The Border Police officer killed in a coordinated stabbing and shooting attack in two areas in Jerusalem’s Old City on Friday evening was identified late Friday as Hadas Malka, 23. The three attackers, who were allegedly members of Palestinian terrorist groups, were shot dead in the course of the attacks.
Staff Sergeant Malka was a resident of Moshav Givat Ezer in central Israel. She did her mandatory military service in the Border Police, and then extended her service 15 months ago and became an officer. She leaves behind parents and five siblings, three sisters and two brothers.
Malka was critically injured in a stabbing attack on Sultan Suleiman Street near Damascus Gate on Friday evening. She was transferred to Hadassah Hospital Mount Scopus in Jerusalem where she underwent emergency surgery but later succumbed to her injuries.
She fought her attacker for several seconds while attempting to draw her weapon, according to a Border Police statement. Nearby troops shot and killed the assailant.
According to the Border Police statement, Malka was part of a group of officers responding to sounds of gunfire near their area of patrol close to Damascus Gate, when she was attacked.
The gunfire was coming from an attack seconds earlier in which two assailants attacked Border Police troops with a homemade Carlo-style submachine gun and knives, at Zedekiah’s Cave in the Muslim Quarter. Some reports said the gun used by the attackers jammed, preventing further casualties. The two attackers were killed.
While on her way to the scene, Malka was accosted by a third attacker.
“Hadas fought her attacker for several seconds, while he stabbed her repeatedly and while trying to reach for her weapon,” the statement read.
Nearby troops opened fire and killed the attacker.
At least four more people were injured in the attacks, including another cop. They all sustained light to moderate wounds and were being treated in hospital.
BREAKING: Multiple border police wounded, at least 1 critically after coordinated terror attack by 3 Arabs in Jerusalem. All neutralized. pic.twitter.com/5NpLfM5Hv6
— Israel Breaking (@IsraelBreaking) June 16, 2017
The Shin Bet security service named the three assailants as Adel Ankush, 18, Bra’a Saleh Atta, 19, and Usama Ahmed Atta, 19, all from the West Bank village of Deir Abu-Mash’al near Ramallah.
All three had been arrested for or involved in “popular terror activity,” a Shin Bet statement read.
The attack was carried out by “two Palestinians from the Popular Front for the Liberation of Palestine and a third from Hamas,” Hamas said early Saturday, dismissing a claim of responsibility by Islamic State.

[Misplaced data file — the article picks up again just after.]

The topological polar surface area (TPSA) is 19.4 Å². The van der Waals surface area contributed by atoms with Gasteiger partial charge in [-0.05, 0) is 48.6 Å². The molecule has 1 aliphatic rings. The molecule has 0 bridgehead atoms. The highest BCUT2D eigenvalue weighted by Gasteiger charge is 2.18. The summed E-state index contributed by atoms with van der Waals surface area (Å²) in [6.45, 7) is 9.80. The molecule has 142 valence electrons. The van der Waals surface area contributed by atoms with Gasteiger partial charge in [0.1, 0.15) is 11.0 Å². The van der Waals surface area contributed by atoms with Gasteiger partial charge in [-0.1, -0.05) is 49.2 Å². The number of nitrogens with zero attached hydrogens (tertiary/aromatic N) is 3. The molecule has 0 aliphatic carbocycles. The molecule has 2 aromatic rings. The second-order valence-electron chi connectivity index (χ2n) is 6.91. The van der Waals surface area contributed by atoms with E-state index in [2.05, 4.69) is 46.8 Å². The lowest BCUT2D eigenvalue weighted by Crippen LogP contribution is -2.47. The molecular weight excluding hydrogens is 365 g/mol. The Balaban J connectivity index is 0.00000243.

Israeli officials cast doubt on both claims, saying there was no indication of IS involvement, and that the attack did not appear to have been directed by any group.
An earlier report, citing Palestinian media, incorrectly identified the third attacker as Amar Bedui, 31, from Hebron. He was in fact a passerby who was wounded by gunshots and taken to hospital, Israeli police said.
Security forces were said to be surrounding the village of Deir Abu-Mash’al late Friday to raid the homes of the attackers, the Hebrew-language website Ynet reported. The raids were intended to reveal if the attackers’ family members knew of their intentions to carry out the attack and to determine where the firearm was acquired.
The attack took place as Muslims were marking the end of the third Friday of the fasting month of Ramadan, during which tens of thousands of Palestinians from east Jerusalem and the West Bank attended prayers at the nearby Al-Aqsa mosque compound, Islam’s third-holiest site.
Jerusalem police chief Yoram Halevi said in a briefing with reporters that police suspect they arrived from the West Bank earlier in the day for Ramadan prayers and suggested that at least some of them did not have permits to cross into Israel.
“During Ramadan there are large numbers of (Palestinian) youths who enter without permits, they take advantage of Ramadan to be in Jerusalem,” he told media at the scene of the attack, adding that in some cases “this is what we get,” in reference to the coordinated attack.
Israel last month announced that it was relaxing restrictions on the movement of Palestinians to and from the West Bank and Gaza Strip during the Muslim holy month of Ramadan, including easier access to the Al-Aqsa Mosque in Jerusalem, issuing more travel permits and allowing some to travel abroad. The measures were similar to those of previous years.
Over the past 18 months the Old City, and the Damascus Gate in particular, have seen several attacks by Palestinians, and in two cases by Jordanian nationals.
Since September 2015, mainly Palestinian assailants have killed 43 Israelis, two visiting Americans, a Palestinian man and a British student, mainly in stabbing, shooting and vehicular attacks. In that time, some 250 Palestinians were killed by Israeli fire, a majority of them attackers, according to authorities.
The Israeli government has blamed the terrorism and violence on incitement by Palestinian political and religious leaders compounded on social media sites that glorify violence and encourage attacks.
The Gaza-based terror group Hamas praised Friday’s attack, saying in a statement Friday evening that “the attack in Jerusalem is new proof that the Palestinian people continue their revolution against the occupiers and that the intifada will continue until complete freedom is achieved.”
Agencies contributed to this report.